If you have been researching pet food recently, you will know that feeding dogs and cats is a hot topic. I would go so far as to say there is a war going on between the naturalists and the pet food industry and unfortunately, the pet caretaker is caught in the crossfire. Let’s take a look at some history and we can find out why. Then, I will let you know “the rest of the story.”
Up until the last generation or so, pet food was not a top priority. The pet caretaker went to the grocery store and bought a bag of dog or cat food, usually the one that was on sale. Everyone seemed pretty content with that, especially the pet food industry. The local veterinarian might have a brand that he or she liked better than others, but most vets claimed that all of the pet food was basically the same, so pick what you like.
It seemed like we were overlooking the most foundational component of good health; the diet. This again was not a surprise if you look closely why. Conventional pet health care is a reactive mindset. All is well until the pet gets sick and then the pet goes to the vet and action is taken. Other than giving some vaccinations and selling some insecticides, conventional medicine does not focus on prevention.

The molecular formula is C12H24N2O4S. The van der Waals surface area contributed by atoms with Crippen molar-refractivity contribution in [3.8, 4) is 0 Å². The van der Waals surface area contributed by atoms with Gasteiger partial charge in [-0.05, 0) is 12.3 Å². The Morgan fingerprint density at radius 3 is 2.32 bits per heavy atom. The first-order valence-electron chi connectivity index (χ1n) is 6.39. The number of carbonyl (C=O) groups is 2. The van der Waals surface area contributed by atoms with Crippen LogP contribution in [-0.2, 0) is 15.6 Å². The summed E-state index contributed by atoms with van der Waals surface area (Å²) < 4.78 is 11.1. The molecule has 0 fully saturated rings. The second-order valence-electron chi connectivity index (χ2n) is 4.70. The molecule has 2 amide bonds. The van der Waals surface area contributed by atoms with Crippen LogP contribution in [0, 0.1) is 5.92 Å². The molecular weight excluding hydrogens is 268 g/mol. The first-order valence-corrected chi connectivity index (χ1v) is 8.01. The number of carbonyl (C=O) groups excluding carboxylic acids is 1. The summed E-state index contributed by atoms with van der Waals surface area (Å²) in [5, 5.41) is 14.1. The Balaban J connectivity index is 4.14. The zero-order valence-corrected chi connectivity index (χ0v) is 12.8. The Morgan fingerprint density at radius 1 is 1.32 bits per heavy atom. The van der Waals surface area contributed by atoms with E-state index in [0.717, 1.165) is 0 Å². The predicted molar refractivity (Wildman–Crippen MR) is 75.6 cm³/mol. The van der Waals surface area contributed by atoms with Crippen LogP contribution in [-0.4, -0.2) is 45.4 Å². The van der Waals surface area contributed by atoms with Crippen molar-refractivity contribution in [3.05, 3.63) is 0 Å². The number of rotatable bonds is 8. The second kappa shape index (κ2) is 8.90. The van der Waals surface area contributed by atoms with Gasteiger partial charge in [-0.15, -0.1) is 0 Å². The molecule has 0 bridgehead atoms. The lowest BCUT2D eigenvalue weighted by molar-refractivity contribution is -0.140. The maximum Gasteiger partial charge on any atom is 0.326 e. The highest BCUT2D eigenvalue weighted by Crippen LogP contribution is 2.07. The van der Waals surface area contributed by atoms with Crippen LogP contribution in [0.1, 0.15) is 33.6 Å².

The other factor is that pet nutrition does not get a lot of attention in veterinary school. Most veterinarians had little schooling in regards to feeding pets. I spent eight years in college to be a veterinarian and during that time, I took one semester of animal nutrition in undergraduate school. One semester and that included feeding dogs, cats, horses, cows, sheep, goats, birds and more. Needless to say that we just skimmed the surface on animal nutrition.
How then did we learn the information about feeding dogs and cats that we pass along to our clients? We learned it from the pet food industry. Those clever little marketers come to the vet school and give a short presentation to students getting ready to graduate telling them how great their pet food is and why they should be recommending their diets. Then, they are at all the meetings and conventions giving away free meals and goodies in hopes that the vets will recommend their pet food.
Unfortunately, the pet food industry is not in the business of animal health. It is in the business to make money and make money they do. The pet food industry is a multi-billion dollar industry and it has been for many years. They are good at what they do; marketing bad food as good food.
Now that there is a large movement towards feeding a fresh, balanced food for our pets, the pet food industry has shown that it will not go down without a fight. The industry is spending millions of dollars advertising their pet food via television and the internet and millions of dollars more influencing regulators to denounce feeding fresh, raw diets. Whether it is the fears of salmonella and e. coli infection in people or scaring people into believing that grain-free food is the cause of heart disease, it is all the same tactics that big business will use to protect its interest.